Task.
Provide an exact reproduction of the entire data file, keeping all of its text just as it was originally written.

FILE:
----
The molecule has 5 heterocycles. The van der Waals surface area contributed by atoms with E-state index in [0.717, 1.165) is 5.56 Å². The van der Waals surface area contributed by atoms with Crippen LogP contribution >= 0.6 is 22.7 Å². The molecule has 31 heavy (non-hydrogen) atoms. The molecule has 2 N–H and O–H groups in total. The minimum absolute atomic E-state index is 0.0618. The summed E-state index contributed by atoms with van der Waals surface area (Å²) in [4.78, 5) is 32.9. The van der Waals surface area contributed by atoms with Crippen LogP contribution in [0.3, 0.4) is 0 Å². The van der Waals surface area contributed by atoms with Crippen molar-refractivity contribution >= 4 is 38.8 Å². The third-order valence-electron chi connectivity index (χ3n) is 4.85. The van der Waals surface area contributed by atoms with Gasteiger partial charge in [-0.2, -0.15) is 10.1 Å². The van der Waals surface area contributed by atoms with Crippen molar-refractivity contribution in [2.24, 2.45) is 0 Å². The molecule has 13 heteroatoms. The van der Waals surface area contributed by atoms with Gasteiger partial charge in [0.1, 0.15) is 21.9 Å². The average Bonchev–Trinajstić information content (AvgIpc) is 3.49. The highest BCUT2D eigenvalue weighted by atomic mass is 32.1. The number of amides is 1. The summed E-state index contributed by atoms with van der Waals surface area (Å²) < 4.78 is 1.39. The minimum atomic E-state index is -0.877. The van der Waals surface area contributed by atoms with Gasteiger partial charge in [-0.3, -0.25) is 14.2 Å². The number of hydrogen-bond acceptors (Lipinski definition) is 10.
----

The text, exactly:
The molecule has 5 heterocycles. The van der Waals surface area contributed by atoms with E-state index in [0.717, 1.165) is 5.56 Å². The van der Waals surface area contributed by atoms with Crippen LogP contribution >= 0.6 is 22.7 Å². The molecule has 31 heavy (non-hydrogen) atoms. The molecule has 2 N–H and O–H groups in total. The minimum absolute atomic E-state index is 0.0618. The summed E-state index contributed by atoms with van der Waals surface area (Å²) in [4.78, 5) is 32.9. The van der Waals surface area contributed by atoms with Crippen LogP contribution in [0.3, 0.4) is 0 Å². The van der Waals surface area contributed by atoms with Crippen molar-refractivity contribution >= 4 is 38.8 Å². The third-order valence-electron chi connectivity index (χ3n) is 4.85. The van der Waals surface area contributed by atoms with Gasteiger partial charge in [-0.2, -0.15) is 10.1 Å². The van der Waals surface area contributed by atoms with Crippen molar-refractivity contribution in [2.24, 2.45) is 0 Å². The molecule has 13 heteroatoms. The van der Waals surface area contributed by atoms with Gasteiger partial charge in [0.1, 0.15) is 21.9 Å². The average Bonchev–Trinajstić information content (AvgIpc) is 3.49. The highest BCUT2D eigenvalue weighted by atomic mass is 32.1. The number of amides is 1. The summed E-state index contributed by atoms with van der Waals surface area (Å²) < 4.78 is 1.39. The minimum atomic E-state index is -0.877. The van der Waals surface area contributed by atoms with Gasteiger partial charge in [-0.3, -0.25) is 14.2 Å². The number of hydrogen-bond acceptors (Lipinski definition) is 10.